In spite of its brittle nature, glass can be strengthened by a process called tempering. Traditionally this has been done by cooling the surface of the glass more rapidly than the interior. The surface becomes rigid first, and when the interior cools and contracts it pulls on the surface, causing a residual compressive stress. This can be done relatively easily and inexpensively during processing, but it is hard to control and often results in nonuniform surface stress. It is commonly used for strengthening glass windows and doors.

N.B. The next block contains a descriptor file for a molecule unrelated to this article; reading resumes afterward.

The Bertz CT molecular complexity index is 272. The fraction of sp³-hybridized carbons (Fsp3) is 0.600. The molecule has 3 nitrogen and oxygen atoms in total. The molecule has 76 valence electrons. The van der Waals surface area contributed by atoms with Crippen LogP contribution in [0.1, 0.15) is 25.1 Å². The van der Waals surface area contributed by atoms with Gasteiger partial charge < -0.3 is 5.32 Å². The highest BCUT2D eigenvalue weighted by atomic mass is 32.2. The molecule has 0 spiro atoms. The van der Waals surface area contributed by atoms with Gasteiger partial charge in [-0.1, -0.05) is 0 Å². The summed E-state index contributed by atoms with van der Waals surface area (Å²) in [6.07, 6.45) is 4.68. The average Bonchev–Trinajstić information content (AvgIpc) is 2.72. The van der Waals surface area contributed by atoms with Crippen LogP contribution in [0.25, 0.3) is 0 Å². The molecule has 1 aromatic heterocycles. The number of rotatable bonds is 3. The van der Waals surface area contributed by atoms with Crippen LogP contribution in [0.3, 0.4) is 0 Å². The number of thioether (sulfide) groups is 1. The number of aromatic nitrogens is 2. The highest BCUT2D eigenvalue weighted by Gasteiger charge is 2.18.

Chemical tempering is another way to strengthen glass by developing a compressive stress in its surface. In this process smaller sodium ions in the glass are replaced by larger potassium ions. This "stuffing" of a larger ion into the glass causes a compressive stress in the glass surface, and is accomplished by treating the glass in a fused potassium salt, such as potassium nitrate, at about 400 deg C (752 deg F). This process is more expensive than ordinary tempering by rapid surface cooling, but is more easily controlled and leads to a more uniform stress. It is now used for strengthening eyeglass lenses and will probably be extended to other forms of glass as its cost decreases.